Sleepaway camp is a childhood ritual that every child should be able to enjoy. But for children who wet the bed, sleeping away from home can be a scary prospect. Kids who suffer from this condition are often worried that other campers will discover their secret, or that camp staff won’t be supportive. But the truth is, most camps are well-prepared to help kids with this common issue and the staff are committed to making sure every child has a great experience.
There are an estimated 5 million children in the U.S. who wet the bed, according to the American Academy of Pediatrics.
Bedwetting beyond the average age of toilet training is called nocturnal enuresis. Experts say that causes of bedwetting are multifactorial; scientists have even identified a gene associated with this condition. According to the American Academy of Pediatrics, there are an estimated 5 million children in the U.S. who wet the bed. Indeed, some kids won’t be dry at night until they are into their teens. The good news is that with some planning and preparation, kids who wet the bed can enjoy sleepaway camp just like their peers.
Get a doctor’s advice: There are medications that can help children stay dry. If your child’s doctor recommends trying medication, do a trial run at home before camp to make sure the drug works. Medications don’t help all kids.
Call ahead: Call the camp before your child’s session to discuss the problem and to ask about procedures the camp may already have in place. You will most likely find that camps are well prepared for bedwetting. If the camp doesn’t have a plan, create one together.
“Camp staff are really well trained, not only in keeping kids safe, but in building self-esteem,” says Alex Flannagan, assistant camp director for Camp Huston. “All it takes is one direct phone call to the camp director. They will either already have a plan in place or you can make a plan together.”
Find the right gear: There are a variety of disposable nighttime pants on the market. For smaller children, there are Pull-Ups, which can be pulled on and off like underwear. For bigger kids, a product called GoodNites offers disposable bedtime pants for kids who weigh up to 125 pounds. Pull-Ups or GoodNites are best for heavy wetters.
GoodNites also makes disposable absorbent mats which are placed on the fitted sheet. These have adhesive tabs to keep the mat in place during sleep. GoodNites Bed Mats are good as a “backup” for kids who sometimes leak out of nighttime pants.
Another product by GoodNites: Tru-Fit underwear. These are cloth underwear that have a pocket inside. You place a disposable pad inside the pocket to catch the urine. The pad gets thrown away and the underwear can be machine-washed. These work for kids who wet rarely and don’t flood the bed when they do wet. (Although the above products are listed by brand name, there are many equivalent generic products on the market as well.)
With any of these products, try them at home before camp to figure out what works best for your child.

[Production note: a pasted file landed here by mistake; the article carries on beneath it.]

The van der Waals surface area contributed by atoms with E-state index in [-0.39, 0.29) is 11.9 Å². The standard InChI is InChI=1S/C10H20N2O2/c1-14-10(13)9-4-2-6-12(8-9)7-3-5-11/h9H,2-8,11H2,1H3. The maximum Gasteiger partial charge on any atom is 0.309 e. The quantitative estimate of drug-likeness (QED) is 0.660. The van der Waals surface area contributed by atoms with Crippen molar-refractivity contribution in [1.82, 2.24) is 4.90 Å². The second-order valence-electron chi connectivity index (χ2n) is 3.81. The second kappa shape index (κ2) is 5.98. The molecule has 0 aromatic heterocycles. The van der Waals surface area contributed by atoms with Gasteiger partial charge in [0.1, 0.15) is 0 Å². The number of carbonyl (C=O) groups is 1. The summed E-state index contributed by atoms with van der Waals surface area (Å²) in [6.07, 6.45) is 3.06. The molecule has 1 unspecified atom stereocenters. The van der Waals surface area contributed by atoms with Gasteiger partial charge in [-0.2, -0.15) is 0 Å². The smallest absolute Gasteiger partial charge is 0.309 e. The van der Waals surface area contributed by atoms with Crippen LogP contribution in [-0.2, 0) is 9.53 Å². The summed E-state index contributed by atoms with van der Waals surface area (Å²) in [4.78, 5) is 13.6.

Choose the right pajamas: Choose sleepwear wisely so that the bulk of disposable bedtime pants aren’t visible under the clothing. Pair loose sweat or pajama pants with an oversized shirt that hangs low to cover the bum area.
Pack plenty: Pack extra PJ pants in case the staff isn’t able to launder clothing for campers. While discussing laundry, ask if the sleeping bag can be washed if necessary. Some camps will do this for you. Ask about sending an extra sleeping bag. This can be placed on the bunk while the wet bag is in the wash, so other kids won’t notice your kiddo’s sleeping bag missing from their bed. Consider packing a package of wet wipes for your child to clean up with after taking off the disposable pants in the morning.
Get your kid on board: Discuss the plan with your child and make sure they are comfortable. Reiterate that they are not the only kid with this condition and that camp staff is there to help.
Even if you have made a plan with the camp director, it is a good idea to directly speak with the camp counselors who will oversee your kid. Pull them aside for a quick private conversation to make sure they are aware of the situation, just in case. This is also a good time to show your camper which staff are available for help.
Change in and out of Pull-Ups with ninja-like stealth: No kid wants their whole cabin to know they are wearing bedwetting garments! Kids can keep private things private by changing into bedtime pants in a bathroom stall. At bedtime, the child can go into a stall and put on the disposable pants under PJs. In the morning, change in the stall again. Parents could even pack plastic bags for the child to wrap the disposable pants in before tossing in the garbage so that kids don’t see the soaked pants in the trash can.
Some counselors will wake bedwetters up a few minutes earlier than the rest of their cabin, so the child can get to the bathroom first and clean up unobserved.
Another option is to hide disposable underpants inside the sleeping bag. (You can easily fit a week’s worth in the foot of a sleeping bag!) Pack the bag with the bedwetting pants before leaving home. After the child climbs into their sleeping bag at bedtime, they can shimmy into the disposable underwear inside, so no one is the wiser. In the morning, take it off in the same way, leaving it inside the bag for a counselor to dispose of later.
If your child is a heavy wetter who often leaks out of bedwetting pants, add a disposable bed mat. Before camp, adhere the mat inside the sleeping bag, then roll up as usual for bringing to camp. Pack extras in case they need replacing, and make sure you have a plan for your child or the counselor to take away the wet mat and replace it with a new one.
With planning and preparation, there is no reason for kids to miss out on the experience of sleepaway camp. It can be done!